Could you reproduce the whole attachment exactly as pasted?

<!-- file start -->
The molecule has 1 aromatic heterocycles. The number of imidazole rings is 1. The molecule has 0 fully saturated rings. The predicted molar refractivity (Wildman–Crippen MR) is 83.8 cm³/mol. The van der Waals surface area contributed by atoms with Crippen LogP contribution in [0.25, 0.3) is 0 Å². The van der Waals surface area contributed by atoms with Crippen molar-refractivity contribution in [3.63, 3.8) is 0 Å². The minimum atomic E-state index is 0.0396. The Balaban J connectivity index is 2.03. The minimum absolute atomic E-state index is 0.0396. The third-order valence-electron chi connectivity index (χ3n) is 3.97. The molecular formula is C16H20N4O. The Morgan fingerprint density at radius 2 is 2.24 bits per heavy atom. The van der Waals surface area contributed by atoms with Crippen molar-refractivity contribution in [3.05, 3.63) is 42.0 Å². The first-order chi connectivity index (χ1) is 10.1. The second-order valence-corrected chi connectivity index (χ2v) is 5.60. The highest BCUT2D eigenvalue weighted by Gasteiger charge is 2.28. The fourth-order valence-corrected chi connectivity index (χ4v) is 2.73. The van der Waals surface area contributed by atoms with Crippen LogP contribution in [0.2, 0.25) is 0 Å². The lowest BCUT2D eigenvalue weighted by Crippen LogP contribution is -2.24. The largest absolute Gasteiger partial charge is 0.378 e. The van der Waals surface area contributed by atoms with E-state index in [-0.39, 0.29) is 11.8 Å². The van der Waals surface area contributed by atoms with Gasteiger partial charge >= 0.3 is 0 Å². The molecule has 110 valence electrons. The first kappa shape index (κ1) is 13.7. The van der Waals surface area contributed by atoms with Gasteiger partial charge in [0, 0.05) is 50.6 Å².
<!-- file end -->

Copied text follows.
The molecule has 1 aromatic heterocycles. The number of imidazole rings is 1. The molecule has 0 fully saturated rings. The predicted molar refractivity (Wildman–Crippen MR) is 83.8 cm³/mol. The van der Waals surface area contributed by atoms with Crippen LogP contribution in [0.25, 0.3) is 0 Å². The van der Waals surface area contributed by atoms with Crippen molar-refractivity contribution in [3.63, 3.8) is 0 Å². The minimum atomic E-state index is 0.0396. The Balaban J connectivity index is 2.03. The minimum absolute atomic E-state index is 0.0396. The third-order valence-electron chi connectivity index (χ3n) is 3.97. The molecular formula is C16H20N4O. The Morgan fingerprint density at radius 2 is 2.24 bits per heavy atom. The van der Waals surface area contributed by atoms with Crippen molar-refractivity contribution in [3.05, 3.63) is 42.0 Å². The first-order chi connectivity index (χ1) is 10.1. The second-order valence-corrected chi connectivity index (χ2v) is 5.60. The highest BCUT2D eigenvalue weighted by Gasteiger charge is 2.28. The fourth-order valence-corrected chi connectivity index (χ4v) is 2.73. The van der Waals surface area contributed by atoms with Crippen LogP contribution in [0.2, 0.25) is 0 Å². The lowest BCUT2D eigenvalue weighted by Crippen LogP contribution is -2.24. The largest absolute Gasteiger partial charge is 0.378 e. The van der Waals surface area contributed by atoms with E-state index in [-0.39, 0.29) is 11.8 Å². The van der Waals surface area contributed by atoms with Gasteiger partial charge >= 0.3 is 0 Å². The molecule has 110 valence electrons. The first kappa shape index (κ1) is 13.7. The van der Waals surface area contributed by atoms with Gasteiger partial charge in [0, 0.05) is 50.6 Å².